What's Really Behind the Nalgene Labware Name?
A tribute to the 70th anniversary of Nalgene Labware
Are you a closet Nalgene Labware buff? Do you know and love the Thermo Scientific™ Nalgene™ Labware name and the trusted quality in the lab? Want some inside intel? If you answered yes to any of these questions, then this is for you!
There’s an extensive history behind Nalgene Lab Products. In 1949, Emanual Goldberg developed the first pipette jar made from polyethylene and started the Nalge Company in Rochester, NY. There were only three employees at the time. He named Nalgene Plastic Labware after his wife, Natalie Levey Goldberg, AKA “Natalie Gene”. Fast forward to the 70th Anniversary of Nalgene Labware, and things have massively changed with over 75,000 employees and thousands of products sold worldwide. Now that’s a transformational walk down a winding path!
The fact that the majority of Nalgene Labware is still manufactured at 75 Panorama Creek Drive in Rochester, NY is quite nostalgic. The 340,000 ft2 site is close to the equivalent of four city blocks. When you first come into the main building, you see a cafeteria and some office space as well as a set of stairs that leads to a second level of offices with cubicles galore. If you follow the main walkway on the second floor, you will come to a small hallway on the right with a walk-in closet. This closet has been filled over the years with one of each of the many Nalgene Lab Products that have been manufactured since the beginning. The collection is there just in case a quick measurement, description, or any other query about a product needs to be answered for a customer, R&D scientist, engineer, or anyone else. Talk about a small space containing substantial historical weight!
Just down the stairs from the closet, you can enter into the manufacturing plant through a small hallway used for donning the proper safety and cleanliness gear. As you enter through the door, the first thing you will notice is the fast-paced feel – it’s a busy production center full of machinery creating essential labware. There are plastic products lined up and coming off of roller belts everywhere. In a recent interview with Lorie Bedell, the long-time Nalgene Labware Product Manager (who started in 1996), she described being star struck during her first visit to the plant as she looked into the cavity of the stainless-steel mold used for Nalgene beakers. She thought “Oh my gosh! I feel like I am looking into the ‘eyes’ of a celebrity, this mold is responsible for so much scientific history that’s taken place in the lab!”
In describing her role in the Nalgene Labware product line over the years, Bedell feels that the Nalgene product name has a ton of respect in the industry. “There are so many choices out there with less brand recognition – Nalgene is the name you can trust, not only built well, but will last a long time in the lab. We carefully source and test the plastic resins we use so that we can keep the product at its highest quality. If you are going to use plastic in the lab, make sure you are using good plastic, not the cheapest thing on the market that brings a low-price point – who knows what’s in it? And how it may affect your experiments in the lab?”
What’s considered lasting a long time in the lab? Well, if it’s time for the pesky task of refilling your PBS buffer in that trusty Nalgene Carboy, check to see if the Nalgene Graduated Cylinder you use has a black base on it. If it does, you have yourself a vintage workhorse graduated cylinder. It’s over 25 years old! In the early 1990s, the base color was changed from black to the brand-associated blue. This is a great example of how Nalgene Plastic Labware can be used and abused time and time again.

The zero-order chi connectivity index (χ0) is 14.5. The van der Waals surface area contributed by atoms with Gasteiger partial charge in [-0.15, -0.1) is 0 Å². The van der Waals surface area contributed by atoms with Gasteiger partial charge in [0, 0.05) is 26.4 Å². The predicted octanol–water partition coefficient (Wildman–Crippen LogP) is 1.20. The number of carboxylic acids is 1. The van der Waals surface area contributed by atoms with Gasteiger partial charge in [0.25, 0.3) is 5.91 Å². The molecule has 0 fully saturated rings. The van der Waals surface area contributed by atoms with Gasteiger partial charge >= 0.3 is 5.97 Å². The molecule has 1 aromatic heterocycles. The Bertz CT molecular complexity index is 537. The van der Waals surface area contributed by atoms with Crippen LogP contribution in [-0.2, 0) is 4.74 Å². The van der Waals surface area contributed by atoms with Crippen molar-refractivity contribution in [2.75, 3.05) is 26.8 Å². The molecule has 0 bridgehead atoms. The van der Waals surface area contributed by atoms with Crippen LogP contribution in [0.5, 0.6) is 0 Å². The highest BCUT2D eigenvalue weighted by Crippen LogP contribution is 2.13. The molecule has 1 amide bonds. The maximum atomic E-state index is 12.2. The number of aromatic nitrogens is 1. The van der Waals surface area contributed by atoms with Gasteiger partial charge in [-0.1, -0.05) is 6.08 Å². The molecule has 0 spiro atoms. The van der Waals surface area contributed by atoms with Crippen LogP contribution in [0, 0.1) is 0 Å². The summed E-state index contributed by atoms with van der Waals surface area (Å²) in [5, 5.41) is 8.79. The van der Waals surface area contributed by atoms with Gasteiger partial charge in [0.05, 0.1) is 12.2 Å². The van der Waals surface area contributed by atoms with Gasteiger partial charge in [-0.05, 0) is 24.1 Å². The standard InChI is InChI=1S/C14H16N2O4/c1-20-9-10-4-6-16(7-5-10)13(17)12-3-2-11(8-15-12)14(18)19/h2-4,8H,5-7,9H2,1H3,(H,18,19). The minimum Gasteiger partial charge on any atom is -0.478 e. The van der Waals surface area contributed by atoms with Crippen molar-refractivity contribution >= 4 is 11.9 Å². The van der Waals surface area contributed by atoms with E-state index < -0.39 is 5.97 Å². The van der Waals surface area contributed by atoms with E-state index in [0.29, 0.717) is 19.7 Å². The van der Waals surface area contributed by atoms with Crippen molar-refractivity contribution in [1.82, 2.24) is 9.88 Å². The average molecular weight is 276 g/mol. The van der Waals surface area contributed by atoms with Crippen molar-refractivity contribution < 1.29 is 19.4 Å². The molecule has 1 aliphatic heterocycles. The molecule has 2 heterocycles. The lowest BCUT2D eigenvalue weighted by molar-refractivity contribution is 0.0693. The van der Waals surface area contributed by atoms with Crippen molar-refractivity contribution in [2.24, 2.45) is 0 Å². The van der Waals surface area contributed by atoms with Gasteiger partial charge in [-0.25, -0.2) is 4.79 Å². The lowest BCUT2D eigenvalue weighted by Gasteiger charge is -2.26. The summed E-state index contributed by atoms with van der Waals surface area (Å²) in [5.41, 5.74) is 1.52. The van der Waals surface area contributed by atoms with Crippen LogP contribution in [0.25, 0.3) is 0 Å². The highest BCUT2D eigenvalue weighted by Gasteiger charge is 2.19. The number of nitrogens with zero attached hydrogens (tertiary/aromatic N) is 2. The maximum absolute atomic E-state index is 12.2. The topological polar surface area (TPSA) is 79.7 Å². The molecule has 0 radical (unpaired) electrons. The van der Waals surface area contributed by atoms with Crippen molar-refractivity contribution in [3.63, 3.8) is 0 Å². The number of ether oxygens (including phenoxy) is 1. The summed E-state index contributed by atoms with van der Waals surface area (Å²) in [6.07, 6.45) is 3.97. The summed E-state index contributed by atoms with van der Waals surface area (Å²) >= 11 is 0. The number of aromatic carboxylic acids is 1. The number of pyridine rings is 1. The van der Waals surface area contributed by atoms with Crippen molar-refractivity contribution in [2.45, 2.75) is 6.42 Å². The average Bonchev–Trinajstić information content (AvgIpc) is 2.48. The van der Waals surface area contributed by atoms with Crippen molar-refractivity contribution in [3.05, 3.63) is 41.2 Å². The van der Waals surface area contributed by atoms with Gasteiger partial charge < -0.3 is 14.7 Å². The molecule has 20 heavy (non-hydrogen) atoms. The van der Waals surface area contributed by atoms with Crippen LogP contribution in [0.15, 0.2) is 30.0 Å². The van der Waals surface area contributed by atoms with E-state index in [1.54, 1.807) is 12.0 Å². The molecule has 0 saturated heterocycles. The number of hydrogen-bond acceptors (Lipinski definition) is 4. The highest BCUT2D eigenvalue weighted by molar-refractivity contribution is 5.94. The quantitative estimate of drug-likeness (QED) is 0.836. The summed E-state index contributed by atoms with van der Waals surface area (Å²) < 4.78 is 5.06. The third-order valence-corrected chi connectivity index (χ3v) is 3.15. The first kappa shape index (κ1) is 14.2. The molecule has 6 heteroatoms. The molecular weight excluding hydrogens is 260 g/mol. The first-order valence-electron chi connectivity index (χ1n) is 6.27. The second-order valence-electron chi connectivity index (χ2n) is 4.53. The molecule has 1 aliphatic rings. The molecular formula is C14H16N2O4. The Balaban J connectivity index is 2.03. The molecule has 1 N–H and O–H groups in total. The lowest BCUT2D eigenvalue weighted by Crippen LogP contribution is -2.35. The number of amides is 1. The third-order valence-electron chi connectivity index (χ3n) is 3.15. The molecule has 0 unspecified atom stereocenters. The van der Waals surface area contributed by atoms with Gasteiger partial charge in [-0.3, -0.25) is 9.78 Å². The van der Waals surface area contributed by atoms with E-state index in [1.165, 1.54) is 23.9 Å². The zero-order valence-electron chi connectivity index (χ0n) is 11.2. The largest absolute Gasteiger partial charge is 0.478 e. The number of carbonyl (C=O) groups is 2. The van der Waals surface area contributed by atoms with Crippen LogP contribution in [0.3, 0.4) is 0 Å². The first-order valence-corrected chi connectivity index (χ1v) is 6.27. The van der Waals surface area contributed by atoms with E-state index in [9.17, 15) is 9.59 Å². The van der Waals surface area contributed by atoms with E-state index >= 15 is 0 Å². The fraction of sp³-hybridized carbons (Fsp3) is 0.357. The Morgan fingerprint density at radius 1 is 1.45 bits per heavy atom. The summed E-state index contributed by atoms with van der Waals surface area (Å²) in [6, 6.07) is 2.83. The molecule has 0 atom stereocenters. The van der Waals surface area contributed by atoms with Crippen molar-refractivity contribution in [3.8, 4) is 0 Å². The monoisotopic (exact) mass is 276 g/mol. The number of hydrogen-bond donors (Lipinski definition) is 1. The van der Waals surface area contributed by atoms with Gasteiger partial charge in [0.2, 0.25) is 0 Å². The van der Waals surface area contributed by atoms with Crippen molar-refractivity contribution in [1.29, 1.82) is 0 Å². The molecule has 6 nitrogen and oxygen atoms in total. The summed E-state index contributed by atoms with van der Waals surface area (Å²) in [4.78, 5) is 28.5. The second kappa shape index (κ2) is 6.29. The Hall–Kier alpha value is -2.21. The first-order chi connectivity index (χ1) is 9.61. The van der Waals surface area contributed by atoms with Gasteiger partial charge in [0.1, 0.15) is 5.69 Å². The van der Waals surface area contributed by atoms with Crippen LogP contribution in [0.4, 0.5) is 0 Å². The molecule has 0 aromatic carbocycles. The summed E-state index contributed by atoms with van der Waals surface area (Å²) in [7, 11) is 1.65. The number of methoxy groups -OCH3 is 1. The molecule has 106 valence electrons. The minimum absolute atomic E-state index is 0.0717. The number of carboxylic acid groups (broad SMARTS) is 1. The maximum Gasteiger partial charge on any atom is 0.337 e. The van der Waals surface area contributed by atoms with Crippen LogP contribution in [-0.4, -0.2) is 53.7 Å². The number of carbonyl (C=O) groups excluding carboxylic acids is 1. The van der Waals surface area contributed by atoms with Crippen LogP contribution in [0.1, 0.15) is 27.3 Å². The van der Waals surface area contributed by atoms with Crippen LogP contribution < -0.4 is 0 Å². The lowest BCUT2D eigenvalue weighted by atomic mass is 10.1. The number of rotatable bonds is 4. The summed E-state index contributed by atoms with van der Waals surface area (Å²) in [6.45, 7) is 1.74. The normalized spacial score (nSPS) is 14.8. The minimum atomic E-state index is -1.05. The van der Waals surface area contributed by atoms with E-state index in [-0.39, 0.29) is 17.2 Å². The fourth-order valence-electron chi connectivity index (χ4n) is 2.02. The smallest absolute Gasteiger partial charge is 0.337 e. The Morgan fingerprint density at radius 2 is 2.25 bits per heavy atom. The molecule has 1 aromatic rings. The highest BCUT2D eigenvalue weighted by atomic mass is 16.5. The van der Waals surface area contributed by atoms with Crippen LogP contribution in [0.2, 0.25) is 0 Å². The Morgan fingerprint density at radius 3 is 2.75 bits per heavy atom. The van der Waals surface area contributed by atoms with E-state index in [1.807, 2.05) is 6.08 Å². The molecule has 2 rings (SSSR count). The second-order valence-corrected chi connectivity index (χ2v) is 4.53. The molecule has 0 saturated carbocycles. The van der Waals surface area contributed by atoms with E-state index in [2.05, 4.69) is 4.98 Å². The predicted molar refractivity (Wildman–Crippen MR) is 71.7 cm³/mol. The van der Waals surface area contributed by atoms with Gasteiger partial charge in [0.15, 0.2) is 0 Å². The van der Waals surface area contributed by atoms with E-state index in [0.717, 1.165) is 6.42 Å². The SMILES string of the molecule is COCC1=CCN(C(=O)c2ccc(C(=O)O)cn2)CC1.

What about the future of Nalgene Labware? We are always on the path of innovation but one pain point we’ve heard a lot from our customers is sustainability, or the lack thereof, in the lab. Plastic has a bad reputation in this arena. To mitigate these issues, various initiatives have been implemented over the years in the Rochester manufacturing plant such as diverting plastic waste from the landfill to other recycling and upcycling facilities, changing to more energy efficient LED lighting that has motion detection, and more recently in 2018, gaining recognition with The ACT Label Program.
Nalgene Labware was the first to participate in the ACT Label program for lab consumables showing our commitment to social responsibility and thought leadership in a challenging area to confront. The ACT Label is a virtual label that helps consumers make smart and sustainable product choices by providing an environmental impact score for each product that is labeled. The score, created by the nonprofit, My Green Lab, is based on the environmental impact of the product with regard to manufacturing practices, energy consumption, water use, and end-of-life disposal. The ACT label helps address this issue by incentivizing changes surrounding manufacturing and end-of-life for Nalgene Labware products. Our goal is to keep on the path of sustainability improvements so that Nalgene Labware will continue to gain respect in the scientific community.
Here’s to you, Nalgene Labware! Congrats on helping scientists in the lab for over 70 years. We look forward to endless scientific discovery for many years to come.
We are proud that Nalgene Labware Products has celebrated over 70 years and invite you to celebrate with us. Sign up to receive a commemorative beaker.
Originally published here.
Five Reasons Researchers Should Choose Fiberlite Rotors.
When it comes to liquid handling, it is critical to ensure quality, reproducibility and precision...
The purpose of every cleanroom is to control an environment by limiting the presence of...